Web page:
Croissant: “However you choose to pronounce it at home, it is perhaps worth noting that outside of the United States, the closer you can come to saying “kwass-ohn,” the sooner you can expect to be presented with one.” Bill Bryson
Very seldom do I do something ‘on a whim.’ Going out on a limb for any reason is uncomfortable. That’s why I’m still not clear when I decided to go all in to learn a second language. Realizing I already knew many termes de cuisine française, why not pursue French, I decided. If I could cook it, I could speak it. While logic never was in play here, my enthusiasm was the only encouragement I needed. After checking out schools and heeding by advice from friends, I enrolled in a month-long immersion program on the French Riviera at the Institut de Français in Villefranche-sur-Mer. I attended each spring for four years.
Besides my months of study in France, at home I took classes, on-line courses and sometimes had tutors. Many Wednesday nights, determined to bingewatch my way to fluency, it was soirée cinéma chez moi. The thing is, dear Reader, I never mastered conversational French. Vocabulary and grammar, tense, mood and voices, I’m very good. Understanding others, always improving. Mixing it up with french speakers around a dinner table. Dommage.
I’ve always been an eager learner, studied and done well. My failing didn’t feel good. I was embarrassed. Still I returned year after year. Realizing that even while struggling, I was absorbing something, I persevered. After four years, combining immersion with other studies, I confidently believed I knew enough to survive safely in France by myself. That was the payoff. It’s when I began spending several months in Paris each winter. More importantly, that’s when I became a self-declared authority on croissants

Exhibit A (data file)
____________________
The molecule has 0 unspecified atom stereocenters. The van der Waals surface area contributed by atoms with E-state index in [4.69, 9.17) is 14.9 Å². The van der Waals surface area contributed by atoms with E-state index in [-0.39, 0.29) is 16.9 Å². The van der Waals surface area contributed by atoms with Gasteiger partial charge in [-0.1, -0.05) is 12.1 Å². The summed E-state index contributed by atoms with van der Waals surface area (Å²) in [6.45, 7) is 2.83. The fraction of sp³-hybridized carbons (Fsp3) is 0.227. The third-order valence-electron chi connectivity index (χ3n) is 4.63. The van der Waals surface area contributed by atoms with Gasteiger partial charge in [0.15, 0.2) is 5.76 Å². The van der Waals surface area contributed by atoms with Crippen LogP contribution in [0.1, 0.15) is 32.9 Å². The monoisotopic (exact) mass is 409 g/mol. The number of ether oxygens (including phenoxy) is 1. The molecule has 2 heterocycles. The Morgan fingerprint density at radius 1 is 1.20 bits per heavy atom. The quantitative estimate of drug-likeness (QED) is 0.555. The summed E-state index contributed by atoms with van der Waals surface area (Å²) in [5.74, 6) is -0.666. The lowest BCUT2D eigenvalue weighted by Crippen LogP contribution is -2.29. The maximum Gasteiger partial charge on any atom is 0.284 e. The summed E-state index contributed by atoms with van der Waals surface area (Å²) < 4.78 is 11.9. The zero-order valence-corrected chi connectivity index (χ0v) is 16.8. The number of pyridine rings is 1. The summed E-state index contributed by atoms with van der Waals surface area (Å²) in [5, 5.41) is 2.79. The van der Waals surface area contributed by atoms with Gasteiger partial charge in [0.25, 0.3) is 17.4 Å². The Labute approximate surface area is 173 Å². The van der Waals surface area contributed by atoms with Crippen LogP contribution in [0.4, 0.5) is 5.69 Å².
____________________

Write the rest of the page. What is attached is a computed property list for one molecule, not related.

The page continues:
IZOLA’S STORY and MORE. SURPRISING SAN DIEGO
While you and I may never bake a batch, I came to San Diego and discovered a croissant that stands tall with the many I tasted in Paris and Europe. Already winning awards and named the 2022 best bakery in US/Canada by Yelp, IZOLA is just 21 months old. Specializing in six different kinds of croissants, five flavors of sourdough breads, amazing Tahitian Vanilla Knots and more, it opened its ‘window’ for business soon after the Covid shutdown.
Here’s IZOLA’S story. Business and life partners Jenny Chen, a retail merchandiser, and Jeffrey Brown, a well-considered photographer, were caught in Paris just as I was when the borders began closing in March 2020. After returning safely to a lockdown in San Diego, Jeff says he decided to ‘start that bakery that had always lingered in my mind.’
Never mind that Jeff had never baked bread nor realized the complexity of making croissants. Re-purposing his third-floor photography studio located in East Village into a bakery, he and Jen went to work experimenting with croissants and breads that could meet their expectations. On June 10, 2020, piling 12 croissants carefully in a basket, she opened their third-floor window. Using ropes from their personal rock climbing cache she lowered the basket down to eager customers. For the next 8 months, in what became a community event, they sold baked goods out of their window.
“It takes 4 days to create handcrafted croissants,” he explains. “Our team layers butter from Normandy with our croissant dough to finish with 96 individual layers of butter that when proofed, then baked, expand to create a honeycomb texture that is an architectural marvel in and of itself.”
It’s been a wonderful winter. Heading home in one month. Missing my Gant family and friends. Mary